A service of commemoration and rededication for the Association of Wrens was held in this, their 90th anniversary year, at the church of St Martin-in-the-Fields in Trafalgar Square, London, at the weekend.
The service was attended by Her Royal Highness The Princess Royal, patron of the association, and Admiral Sir Mark Stanhope, First Sea Lord and Chief of the Naval Staff.
The service was attended by over 450 members of the association and followed by a reception in the church’s crypt.
Small groups of Association members were presented to Her Royal Highness at the ceremony on Saturday 13 November 2010, including the Royal Navy uniformed ushers and those modelling uniforms from through the decades.
Admiral Stanhope said:
It should come as no surprise that women from the Association of Wrens have long made a valued and important contribution to the UK’s Armed Forces, and continue to do so today.
It is an honour to join the Association’s patron, Her Royal Highness The Princess Royal, and so many members of the Association of Wrens for the 90th anniversary service of commemoration at St Martin-in-the-Fields.
I am enormously grateful for the wide-ranging support the Association gives both current and ex-serving Wrens and their efforts to keep the spirit of the Service alive across the generations.
The Women’s Royal Naval Service (WRNS or ‘Wrens’) was created in November 1917 as a result of heavy naval losses in the previous years and a resulting shortage of manpower for active sea service.
Many sailors at the time were based on shore but even though they were needed for service onboard ships their land-based jobs somehow needed to be filled too; and so it was felt that by employing women to do these jobs, the men would then be able to go to sea. The promotional slogan of the WRNS was ‘Free a man for sea service’.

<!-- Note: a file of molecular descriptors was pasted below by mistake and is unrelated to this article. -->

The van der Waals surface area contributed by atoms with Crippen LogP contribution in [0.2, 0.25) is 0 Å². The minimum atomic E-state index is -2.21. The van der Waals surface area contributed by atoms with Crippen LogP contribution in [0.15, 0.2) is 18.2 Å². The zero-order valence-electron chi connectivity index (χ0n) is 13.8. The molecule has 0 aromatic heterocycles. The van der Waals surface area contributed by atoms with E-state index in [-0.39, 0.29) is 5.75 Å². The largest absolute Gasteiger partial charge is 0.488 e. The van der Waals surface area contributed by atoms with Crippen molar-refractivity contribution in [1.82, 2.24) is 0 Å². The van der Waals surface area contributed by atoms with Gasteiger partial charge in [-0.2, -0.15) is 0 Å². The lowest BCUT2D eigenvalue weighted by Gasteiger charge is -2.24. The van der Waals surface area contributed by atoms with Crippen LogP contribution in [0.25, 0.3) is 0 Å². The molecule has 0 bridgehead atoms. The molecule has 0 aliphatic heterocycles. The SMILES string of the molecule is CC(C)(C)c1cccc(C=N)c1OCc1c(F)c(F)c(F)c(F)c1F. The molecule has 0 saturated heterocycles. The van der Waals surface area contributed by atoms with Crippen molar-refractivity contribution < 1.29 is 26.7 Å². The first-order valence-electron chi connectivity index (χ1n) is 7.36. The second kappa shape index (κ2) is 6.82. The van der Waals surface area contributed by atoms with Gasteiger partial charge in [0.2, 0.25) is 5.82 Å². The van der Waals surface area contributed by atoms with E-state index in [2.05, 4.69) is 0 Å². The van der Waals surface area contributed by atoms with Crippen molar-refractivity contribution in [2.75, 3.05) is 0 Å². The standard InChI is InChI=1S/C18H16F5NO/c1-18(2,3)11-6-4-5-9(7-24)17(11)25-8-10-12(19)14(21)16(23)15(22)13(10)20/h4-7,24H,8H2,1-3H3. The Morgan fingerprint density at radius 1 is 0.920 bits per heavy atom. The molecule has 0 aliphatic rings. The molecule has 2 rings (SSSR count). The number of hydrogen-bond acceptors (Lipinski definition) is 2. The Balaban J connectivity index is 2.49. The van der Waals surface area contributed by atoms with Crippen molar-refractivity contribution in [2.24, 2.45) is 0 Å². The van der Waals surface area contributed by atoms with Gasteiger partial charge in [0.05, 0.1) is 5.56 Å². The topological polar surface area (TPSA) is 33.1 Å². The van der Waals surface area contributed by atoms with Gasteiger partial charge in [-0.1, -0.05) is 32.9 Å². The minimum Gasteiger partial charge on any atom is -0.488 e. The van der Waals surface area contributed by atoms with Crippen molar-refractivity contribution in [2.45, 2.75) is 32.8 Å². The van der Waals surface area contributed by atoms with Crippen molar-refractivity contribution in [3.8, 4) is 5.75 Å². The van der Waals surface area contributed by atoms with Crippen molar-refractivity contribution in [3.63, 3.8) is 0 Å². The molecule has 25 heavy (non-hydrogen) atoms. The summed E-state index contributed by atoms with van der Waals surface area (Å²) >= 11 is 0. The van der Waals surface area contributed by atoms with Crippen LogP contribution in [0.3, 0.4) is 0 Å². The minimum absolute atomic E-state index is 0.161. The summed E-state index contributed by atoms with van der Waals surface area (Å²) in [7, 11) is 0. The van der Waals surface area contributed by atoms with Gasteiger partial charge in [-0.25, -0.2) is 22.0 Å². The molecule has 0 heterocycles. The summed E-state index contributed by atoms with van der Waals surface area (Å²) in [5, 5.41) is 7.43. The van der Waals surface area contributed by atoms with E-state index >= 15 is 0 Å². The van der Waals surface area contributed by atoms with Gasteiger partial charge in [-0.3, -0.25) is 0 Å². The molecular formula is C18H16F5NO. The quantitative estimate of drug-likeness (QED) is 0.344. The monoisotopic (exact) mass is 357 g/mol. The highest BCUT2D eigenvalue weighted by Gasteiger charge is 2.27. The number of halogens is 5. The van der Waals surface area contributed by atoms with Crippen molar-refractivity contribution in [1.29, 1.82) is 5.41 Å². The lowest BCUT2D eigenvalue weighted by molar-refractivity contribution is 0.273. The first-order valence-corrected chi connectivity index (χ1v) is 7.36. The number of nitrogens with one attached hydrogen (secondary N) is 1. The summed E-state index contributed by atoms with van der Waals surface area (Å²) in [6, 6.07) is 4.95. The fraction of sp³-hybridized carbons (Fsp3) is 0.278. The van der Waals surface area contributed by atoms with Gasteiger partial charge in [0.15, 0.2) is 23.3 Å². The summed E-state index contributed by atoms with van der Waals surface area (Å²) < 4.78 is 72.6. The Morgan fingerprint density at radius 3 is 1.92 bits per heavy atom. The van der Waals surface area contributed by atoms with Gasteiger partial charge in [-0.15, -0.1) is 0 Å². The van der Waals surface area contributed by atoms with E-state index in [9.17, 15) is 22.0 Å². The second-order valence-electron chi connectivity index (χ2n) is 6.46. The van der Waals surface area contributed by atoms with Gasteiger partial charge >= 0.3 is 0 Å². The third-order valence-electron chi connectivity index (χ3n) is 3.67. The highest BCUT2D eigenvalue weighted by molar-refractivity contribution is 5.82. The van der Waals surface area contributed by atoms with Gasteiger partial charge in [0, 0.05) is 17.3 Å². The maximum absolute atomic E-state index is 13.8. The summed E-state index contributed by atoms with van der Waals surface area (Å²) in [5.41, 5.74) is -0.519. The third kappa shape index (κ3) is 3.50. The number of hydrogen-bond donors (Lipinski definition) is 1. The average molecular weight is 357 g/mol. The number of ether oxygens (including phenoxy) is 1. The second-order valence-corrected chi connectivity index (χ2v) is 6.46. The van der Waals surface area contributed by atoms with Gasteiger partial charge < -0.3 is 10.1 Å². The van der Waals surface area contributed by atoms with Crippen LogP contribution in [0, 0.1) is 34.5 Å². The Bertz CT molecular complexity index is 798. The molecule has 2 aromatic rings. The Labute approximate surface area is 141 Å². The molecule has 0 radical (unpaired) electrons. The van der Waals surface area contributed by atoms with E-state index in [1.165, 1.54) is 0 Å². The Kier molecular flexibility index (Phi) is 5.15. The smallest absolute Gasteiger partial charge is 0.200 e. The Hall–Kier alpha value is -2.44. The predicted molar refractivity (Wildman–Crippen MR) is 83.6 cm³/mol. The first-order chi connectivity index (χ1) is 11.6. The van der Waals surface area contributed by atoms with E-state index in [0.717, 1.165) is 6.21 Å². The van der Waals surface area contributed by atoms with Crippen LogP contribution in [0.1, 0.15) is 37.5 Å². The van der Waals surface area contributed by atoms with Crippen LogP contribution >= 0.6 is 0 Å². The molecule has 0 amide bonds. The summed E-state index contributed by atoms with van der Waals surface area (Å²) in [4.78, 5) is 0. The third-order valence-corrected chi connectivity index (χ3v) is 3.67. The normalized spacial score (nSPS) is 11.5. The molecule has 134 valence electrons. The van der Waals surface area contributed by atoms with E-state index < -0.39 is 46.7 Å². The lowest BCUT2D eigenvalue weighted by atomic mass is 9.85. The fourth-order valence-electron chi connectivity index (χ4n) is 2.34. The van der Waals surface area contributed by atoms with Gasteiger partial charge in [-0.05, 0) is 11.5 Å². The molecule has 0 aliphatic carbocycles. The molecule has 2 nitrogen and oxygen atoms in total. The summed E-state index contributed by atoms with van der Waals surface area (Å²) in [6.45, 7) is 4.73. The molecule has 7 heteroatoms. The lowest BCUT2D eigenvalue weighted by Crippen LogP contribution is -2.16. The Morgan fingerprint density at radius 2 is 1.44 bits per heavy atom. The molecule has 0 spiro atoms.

Over 6,000 women undertook a variety of duties in the WRNS in World War One, including some that had been deemed too difficult for women. There were even units based overseas, the first one being in Gibraltar.
The WRNS existed for nineteen months before the Admiralty finally disbanded the service on 1 October 1919, but it had made a tremendous impression during its short lifetime. During that period, the Service lost 23 women.
With the advent of the Second World War, there was no hesitation in reforming the WRNS, and planning began as early as 1938.
By 1944, the Service numbered 74,000 women undertaking 200 different jobs. Many Wrens were involved in planning and organising naval operations, as well as performing maintenance roles. Thousands of women served overseas and large numbers served in other branches of the Navy, such as the Fleet Air Arm, Coastal Forces, Combined Operations and the Royal Marines.
During the Second World War, the Service lost 303 women.
In 1977, the Service was brought into line with the Navy itself and was subject to the Naval Discipline Act. This allowed a greater number of trades to be undertaken by women in the Service. It also meant they had parity with their counterparts in the Air Force and Army.
This was the first step towards full integration into the Navy, which finally led to the disbandment of the WRNS as a separate Service in 1993.
1990 saw the first women to serve on board ship in a trial period, and after the disbandment of the WRNS, women were fully integrated into the Navy. All jobs in the surface fleet are now open to men and women alike.
The Association of Wrens has become an organisation with a network of branches and small groups throughout the UK. It supports the WRNS Benevolent Trust, issues three magazines a year and organises regular national reunions and celebrations.
There are currently over 6,300 members of all ages, including several centenarians, and the Association is very happy to have a good number of women currently serving in the Royal Navy. They will be the ones to keep the ‘spirit of the Service alive’ as their predecessors did.